More on the Budget

I remain optimistic about the budget negotiations, not because I think default would be too catastrophic to come to pass but because those in power seem to have reached this conclusion, too.

One very encouraging (and I think astute) move by House Republican Leaders was their decision to have Rep. Paul Ryan educate caucus members about the potential consequences of a default. It demonstrated the kind of leadership we’d been missing in the House: a willingness to say to fellow party members “You are wrong about this,” and try to convince them of a better path. And I can’t think of a better salesman to that group on that issue than Rep. Ryan.

Then Sen. Tom Coburn unveiled his own (600 page!) budget proposal. It was far more ambitious than the $4 trillion “grand bargain,” calling for $9 trillion in deficit savings over the next decade. The size of the cuts helped him maintain his conservative credentials. But the plan also contained some interesting provisions that will provide cover for those signing on to the $4 trillion package: $1 trillion in defense cuts and $1 trillion in savings from reforming tax breaks (ie., raising taxes). Regarding the later element, Coburn said:

“Tax expenditures are not tax cuts. Tax expenditures are socialism and corporate welfare. Tax expenditures are increases on anyone who does not receive the benefit or can’t hire a lobbyist or special interest group to manipulate the code to their favor. Politicians love to play the tax code because it benefits the politicians. No conservative should support Washington choosing winners and losers in the tax code.”

New details on the bipartisan plan prepared by the reinvigorate “Gang of Six” suggest that other Republicans are willing to take on Coburn’s challenge. The plan includes lowering tax breaks on things like mortgages, health insurance, and retirement savings, resulting in increased tax revenue. In other words, it distributes the impact of budget balancing to the wealthy and middle class rather than simply cutting services to the poor (a too-common response to recession and tight government budgets). Increased tax revenue would be partially offset by lowered marginal tax rates and a simplified tax code.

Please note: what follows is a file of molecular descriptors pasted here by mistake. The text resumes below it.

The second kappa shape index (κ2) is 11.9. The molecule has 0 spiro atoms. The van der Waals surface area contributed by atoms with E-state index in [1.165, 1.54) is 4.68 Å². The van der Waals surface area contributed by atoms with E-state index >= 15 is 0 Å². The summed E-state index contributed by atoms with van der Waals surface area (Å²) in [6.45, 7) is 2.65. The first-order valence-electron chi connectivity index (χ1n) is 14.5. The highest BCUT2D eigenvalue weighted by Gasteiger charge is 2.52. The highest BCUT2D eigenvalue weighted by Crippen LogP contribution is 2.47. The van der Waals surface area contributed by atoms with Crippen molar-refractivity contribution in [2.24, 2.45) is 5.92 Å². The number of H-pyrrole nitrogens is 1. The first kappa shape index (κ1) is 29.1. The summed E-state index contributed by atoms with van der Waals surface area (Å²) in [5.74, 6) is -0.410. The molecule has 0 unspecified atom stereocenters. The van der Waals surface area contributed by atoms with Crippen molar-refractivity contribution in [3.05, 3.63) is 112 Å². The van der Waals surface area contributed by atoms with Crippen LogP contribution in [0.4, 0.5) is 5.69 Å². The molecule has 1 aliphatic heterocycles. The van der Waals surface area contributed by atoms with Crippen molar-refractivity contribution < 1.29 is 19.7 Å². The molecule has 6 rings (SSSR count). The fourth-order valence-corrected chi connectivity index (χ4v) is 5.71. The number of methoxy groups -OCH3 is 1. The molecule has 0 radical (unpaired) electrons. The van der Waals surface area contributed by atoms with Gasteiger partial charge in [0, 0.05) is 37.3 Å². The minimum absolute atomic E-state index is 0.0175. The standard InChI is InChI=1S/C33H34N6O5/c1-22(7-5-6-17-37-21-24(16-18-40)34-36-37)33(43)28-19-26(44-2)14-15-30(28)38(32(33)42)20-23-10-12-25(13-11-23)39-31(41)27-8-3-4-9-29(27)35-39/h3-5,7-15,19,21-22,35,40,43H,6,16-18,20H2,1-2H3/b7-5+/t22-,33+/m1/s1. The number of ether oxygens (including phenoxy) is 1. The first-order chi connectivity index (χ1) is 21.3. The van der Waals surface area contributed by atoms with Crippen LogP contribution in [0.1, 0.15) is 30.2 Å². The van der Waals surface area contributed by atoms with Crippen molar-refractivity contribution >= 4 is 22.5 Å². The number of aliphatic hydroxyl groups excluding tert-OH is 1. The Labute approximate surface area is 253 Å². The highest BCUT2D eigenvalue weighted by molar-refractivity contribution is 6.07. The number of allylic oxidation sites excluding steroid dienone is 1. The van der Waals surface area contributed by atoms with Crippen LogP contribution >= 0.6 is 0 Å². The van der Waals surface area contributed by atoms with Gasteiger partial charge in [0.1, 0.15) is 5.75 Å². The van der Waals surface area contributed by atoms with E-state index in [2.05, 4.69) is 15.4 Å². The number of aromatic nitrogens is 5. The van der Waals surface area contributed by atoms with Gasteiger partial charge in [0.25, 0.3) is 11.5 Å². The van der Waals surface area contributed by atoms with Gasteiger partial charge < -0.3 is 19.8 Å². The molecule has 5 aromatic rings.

The devil’s in the details, which will determine whether the changes fall more or less heavily on the wealthy or middle class. But I’m encouraged by Republican and Democratic Senators’ willingness to adopt Coburn’s logic on tax breaks. After all, there’s plenty of money in that system to be tapped.

Finally, I was heartened by Felicia Sonmez’s breakdown of the House Republican Caucus and the potential votes for a debt ceiling raise. It was a nice reminder that the House may not be home to as many zealots as the catastrophe media coverage would suggest. Here’s to hoping a dose of good sense can prevail.

One Response to More on the Budget
  1. Clinton Hermann
    July 21, 2011 | 5:10 pm

    Seeing Tom Coburn’s remarks does give me hope that a deal can get done. A deal that actually makes sense and is for the most part equally balanced and can be considered a good compromise for both sides. Felicia Sonmez’s article does a great job of really breaking down the math behind the voting and potential intent by the GOP side of things. I look forward to see how this plays out over the next two weeks.